To read the full guidance click here.

 

BSI Associate Consultant Program

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OMEDtech has been accepted into BSI’s Associate Consultant Program.  While BSI does not endorse the services of ACP members it does “prescreen and approve members that have demonstrable experience with respect to specific management systems standard(s) where they have the competence to deliver consultancy services.”   We are excited to have the opportunity to participate in this program.

OMEDtech LLC US 042_Highres

MDSAP Pilot

OMEDtechNews & Events

The FDA has announced that beginning in January 2014 they will begin participating in the MDSAP (Medical Device Single Audit Program). The goal of the program is “to allow MDSAP recognized Auditing Organizations to conduct a single audit of a medical device manufacturer that will satisfy the relevant requirements of the medical device regulatory authorities participating in the pilot program.”

They will join international groups from Therapeutic Goods Administration of Australia, Brazil’s Agência Nacional de Vigilância Sanitária, Health Canada, and Observers – Japan’s Ministry of Health, Labour and Welfare, and the Japanese Pharmaceuticals and Medical Devices Agency. MDSAP audit reports will suffice in place of routine FDA inspections.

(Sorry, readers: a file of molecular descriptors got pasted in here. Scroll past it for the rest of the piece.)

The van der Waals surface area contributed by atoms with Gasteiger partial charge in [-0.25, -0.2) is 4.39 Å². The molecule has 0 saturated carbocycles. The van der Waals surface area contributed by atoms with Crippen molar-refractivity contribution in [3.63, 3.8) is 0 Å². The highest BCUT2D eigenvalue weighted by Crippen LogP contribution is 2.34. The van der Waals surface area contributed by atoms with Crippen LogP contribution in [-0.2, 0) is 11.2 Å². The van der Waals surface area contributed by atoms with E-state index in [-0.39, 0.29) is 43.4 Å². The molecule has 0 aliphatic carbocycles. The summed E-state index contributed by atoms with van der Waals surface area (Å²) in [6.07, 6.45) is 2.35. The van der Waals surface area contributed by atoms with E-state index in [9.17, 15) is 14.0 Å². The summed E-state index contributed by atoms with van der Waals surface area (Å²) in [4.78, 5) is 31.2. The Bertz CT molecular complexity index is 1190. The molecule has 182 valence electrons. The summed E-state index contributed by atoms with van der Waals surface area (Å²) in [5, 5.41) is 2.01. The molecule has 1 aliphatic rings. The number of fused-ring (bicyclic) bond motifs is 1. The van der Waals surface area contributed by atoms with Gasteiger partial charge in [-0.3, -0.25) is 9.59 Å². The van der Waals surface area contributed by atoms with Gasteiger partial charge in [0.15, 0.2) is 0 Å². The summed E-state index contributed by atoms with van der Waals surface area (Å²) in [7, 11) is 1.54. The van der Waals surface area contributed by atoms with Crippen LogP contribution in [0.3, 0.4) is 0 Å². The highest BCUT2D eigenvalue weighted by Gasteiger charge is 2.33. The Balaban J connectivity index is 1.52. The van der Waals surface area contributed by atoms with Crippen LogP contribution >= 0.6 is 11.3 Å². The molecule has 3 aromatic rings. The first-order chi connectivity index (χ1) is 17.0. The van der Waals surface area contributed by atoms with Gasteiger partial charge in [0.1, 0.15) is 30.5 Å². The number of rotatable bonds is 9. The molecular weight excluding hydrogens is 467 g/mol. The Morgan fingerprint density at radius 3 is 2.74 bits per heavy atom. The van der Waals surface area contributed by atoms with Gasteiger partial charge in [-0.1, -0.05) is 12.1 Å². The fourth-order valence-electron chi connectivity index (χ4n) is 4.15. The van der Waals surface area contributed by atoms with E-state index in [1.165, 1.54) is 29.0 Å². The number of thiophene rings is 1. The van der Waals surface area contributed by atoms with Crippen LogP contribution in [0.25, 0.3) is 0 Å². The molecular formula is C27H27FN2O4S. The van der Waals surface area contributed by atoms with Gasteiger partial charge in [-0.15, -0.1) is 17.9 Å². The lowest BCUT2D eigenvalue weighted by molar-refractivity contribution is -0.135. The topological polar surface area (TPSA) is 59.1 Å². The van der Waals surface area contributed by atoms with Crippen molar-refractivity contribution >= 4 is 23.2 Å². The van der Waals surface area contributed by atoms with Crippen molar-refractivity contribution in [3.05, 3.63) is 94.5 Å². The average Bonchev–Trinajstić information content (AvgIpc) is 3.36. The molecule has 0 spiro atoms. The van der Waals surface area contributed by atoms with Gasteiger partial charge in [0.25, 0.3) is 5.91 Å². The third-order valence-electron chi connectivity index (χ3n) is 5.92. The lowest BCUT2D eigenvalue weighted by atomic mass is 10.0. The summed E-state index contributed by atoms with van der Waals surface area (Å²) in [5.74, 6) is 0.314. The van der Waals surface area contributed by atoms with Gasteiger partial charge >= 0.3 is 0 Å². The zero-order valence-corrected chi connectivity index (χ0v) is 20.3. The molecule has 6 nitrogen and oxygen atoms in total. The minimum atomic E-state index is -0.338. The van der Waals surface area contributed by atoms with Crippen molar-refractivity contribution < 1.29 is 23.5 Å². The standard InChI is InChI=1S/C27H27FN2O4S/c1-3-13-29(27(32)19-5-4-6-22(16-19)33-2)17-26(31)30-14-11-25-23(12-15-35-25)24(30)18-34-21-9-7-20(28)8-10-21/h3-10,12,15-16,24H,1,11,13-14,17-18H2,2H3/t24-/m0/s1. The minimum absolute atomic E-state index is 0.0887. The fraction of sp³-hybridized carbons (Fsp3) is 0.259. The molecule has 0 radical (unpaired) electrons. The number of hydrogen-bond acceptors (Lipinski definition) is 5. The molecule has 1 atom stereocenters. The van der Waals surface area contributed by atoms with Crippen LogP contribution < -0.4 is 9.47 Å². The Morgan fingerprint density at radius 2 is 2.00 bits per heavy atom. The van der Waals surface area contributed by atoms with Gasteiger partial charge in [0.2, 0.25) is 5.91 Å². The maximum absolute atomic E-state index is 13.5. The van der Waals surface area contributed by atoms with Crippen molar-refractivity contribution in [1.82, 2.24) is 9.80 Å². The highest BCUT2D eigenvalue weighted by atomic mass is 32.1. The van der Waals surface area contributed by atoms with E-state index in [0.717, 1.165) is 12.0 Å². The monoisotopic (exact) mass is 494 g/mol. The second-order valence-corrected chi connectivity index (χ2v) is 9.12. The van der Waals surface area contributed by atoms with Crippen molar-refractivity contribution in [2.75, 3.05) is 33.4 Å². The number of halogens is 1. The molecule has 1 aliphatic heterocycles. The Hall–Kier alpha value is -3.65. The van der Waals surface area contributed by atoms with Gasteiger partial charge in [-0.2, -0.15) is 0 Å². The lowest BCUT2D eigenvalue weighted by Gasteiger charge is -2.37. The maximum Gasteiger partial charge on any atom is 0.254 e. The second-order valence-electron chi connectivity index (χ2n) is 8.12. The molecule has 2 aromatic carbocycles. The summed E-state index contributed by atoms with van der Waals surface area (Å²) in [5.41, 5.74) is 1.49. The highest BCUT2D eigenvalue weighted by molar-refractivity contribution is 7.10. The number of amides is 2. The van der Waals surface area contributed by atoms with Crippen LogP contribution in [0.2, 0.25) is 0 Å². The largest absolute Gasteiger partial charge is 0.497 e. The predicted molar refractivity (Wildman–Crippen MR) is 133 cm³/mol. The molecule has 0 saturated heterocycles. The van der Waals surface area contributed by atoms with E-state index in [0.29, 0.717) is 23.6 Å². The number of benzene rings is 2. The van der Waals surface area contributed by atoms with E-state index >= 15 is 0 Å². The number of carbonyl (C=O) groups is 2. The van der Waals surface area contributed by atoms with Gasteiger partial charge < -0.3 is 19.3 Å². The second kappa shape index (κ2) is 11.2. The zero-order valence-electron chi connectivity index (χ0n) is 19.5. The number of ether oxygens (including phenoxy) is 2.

Here is the full MDSAP Pilot announcement.

 

FDA Final Guidance on Mobile Medical Apps

OMEDtechNews & Events

Mobile Medical Applications

The number of mobile applications and users are growing every day.  Included in this expanding technology is the category of mobile medical applications. “Mobile medical apps are medical devices that are mobile apps, meet the definition of a medical device and are an accessory to a regulated medical device or transform a mobile platform into a regulated medical device.” (FDA) The technology for these apps is growing quickly and the FDA wants to ensure that proper safety measures are in place and followed to protect the public.  On September 25, 2013 the FDA released its final guidance for mobile medical applications.

Mobile Medical App Regulation

The FDA is using discretion when choosing which of these apps need review.  Many of the mobile medical apps will not be regulated by the FDA.  The FDA will not regulate mobile apps that do not qualify as a medical device or apps that are considered a low risk medical device. The FDA intends to show discretion for mobile medical apps which: